Collaboration Provides Path to Employment for Individuals Locally
A unique collaboration between the Rescue Mission and Goodwill is helping people who are unemployed and struggling to find and keep employment to enter or re-enter the workforce. Orvis is one company that is benefitting.
“We have been very pleased with the partnership between the Rescue Mission, Goodwill and Orvis,” says Orvis Human Resources Manager Emily Smith. “The program has been easy to implement and sustain, and we are already experiencing wonderful outcomes. We see workers who are energized about acclimating into the workforce and gaining new skills. Not only are they provided with an opportunity to gainfully work, but they are being supported in overcoming barriers such as transportation and the lack of soft skills.”
“The process is very similar to working with a temporary agency,” states Jodi Henrickson, Vice President of Goodwill Commercial Services. “Goodwill negotiated a contract with Orvis for a work team to package customer orders. The team was staffed with individuals who are receiving services from the Rescue Mission as well as individuals from Goodwill who need support in order to work. Goodwill hires the individuals, provides transportation to the work site, and a team leader who is with the team each day to provide training and support and to act as a liaison with Orvis.”
Orvis has partnered with the Rescue Mission for many years as part of its conservation efforts, sending product to the Rescue Mission that would otherwise be disposed of. Individuals in the Mission’s Recovery program and job readiness program (Tabitha) obtain work skills processing those and other donations for the Mission’s two thrift stores, 2nd Helpings and THRIFT 460.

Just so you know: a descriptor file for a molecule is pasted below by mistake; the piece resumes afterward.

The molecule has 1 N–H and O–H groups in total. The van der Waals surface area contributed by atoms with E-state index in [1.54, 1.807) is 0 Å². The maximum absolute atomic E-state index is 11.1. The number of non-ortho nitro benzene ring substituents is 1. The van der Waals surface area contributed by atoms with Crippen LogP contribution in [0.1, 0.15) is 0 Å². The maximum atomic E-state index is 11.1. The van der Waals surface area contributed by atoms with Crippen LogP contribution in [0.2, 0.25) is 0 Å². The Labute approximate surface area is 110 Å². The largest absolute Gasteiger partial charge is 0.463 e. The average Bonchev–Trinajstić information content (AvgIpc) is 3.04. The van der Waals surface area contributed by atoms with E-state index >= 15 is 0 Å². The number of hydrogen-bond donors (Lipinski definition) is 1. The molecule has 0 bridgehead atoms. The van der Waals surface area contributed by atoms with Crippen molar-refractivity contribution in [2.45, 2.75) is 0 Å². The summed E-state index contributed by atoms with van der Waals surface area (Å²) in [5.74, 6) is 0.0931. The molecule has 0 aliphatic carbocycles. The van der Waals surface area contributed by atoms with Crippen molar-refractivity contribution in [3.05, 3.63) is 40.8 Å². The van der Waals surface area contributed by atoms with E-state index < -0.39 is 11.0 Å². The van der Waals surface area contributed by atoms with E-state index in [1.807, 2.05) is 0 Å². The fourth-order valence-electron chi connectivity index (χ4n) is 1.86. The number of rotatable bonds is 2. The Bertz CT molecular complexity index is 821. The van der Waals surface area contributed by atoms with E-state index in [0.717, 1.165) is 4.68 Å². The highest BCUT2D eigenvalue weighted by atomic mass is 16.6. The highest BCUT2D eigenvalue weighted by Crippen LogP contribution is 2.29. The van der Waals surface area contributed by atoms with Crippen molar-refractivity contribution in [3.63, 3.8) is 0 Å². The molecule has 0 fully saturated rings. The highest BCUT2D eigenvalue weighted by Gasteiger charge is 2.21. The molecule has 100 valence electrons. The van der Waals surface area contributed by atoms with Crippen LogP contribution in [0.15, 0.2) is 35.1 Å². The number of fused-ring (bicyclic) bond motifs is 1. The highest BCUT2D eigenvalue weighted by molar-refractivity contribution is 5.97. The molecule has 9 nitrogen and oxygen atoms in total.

“Our partnership with Orvis has provided an important source of revenue for our stores, which support the ministries of the Mission,” says Rescue Mission CEO Lee Clark. “At the same time, it has provided an ongoing means of training in our donation center for people who are often overlooked for employment and need some extra traction to enter the work force. This collaboration with Goodwill means another layer of assistance, helping to ensure their success on the work site, eventually leading them from homelessness to sustainable housing as well.”
“Orvis supports sustainability, social responsibility, and doing the right thing,” says Orvis VP of Operations Mike Rigney. “From training in the Rescue Mission, preparing people to work in industry with Goodwill, this partnership gives people a way back to the workforce and self-sufficiency. It’s a key piece to bring people full cycle back to productive lives.”
Henrickson says the work teams are a great solution for companies that have recurring vacancies because they are much more stable than traditional temporary staffing. Goodwill provides training, oversight, and structure to the teams. “We want to become a resource for area businesses to provide work solutions and at the same time to provide people with barriers to employment the opportunity to gain experience and showcase their potential. That’s the true mission of Goodwill and why commercial services and our Goodwill stores exist - to provide critical funding to support job training and employment programs right here in our community.”
The work team at Orvis is currently made up of six individuals, including the team lead; it is expected to grow to 10 by the end of the year. Men and women who are homeless and staying at the Rescue Mission are identified and recommended for the program by their case managers. Since the relationship began approximately 15 individuals from the Rescue Mission have served on Goodwill work teams at Orvis and other companies; some of whom have now transitioned to jobs within Goodwill’s Commercial Services and at Goodwill stores.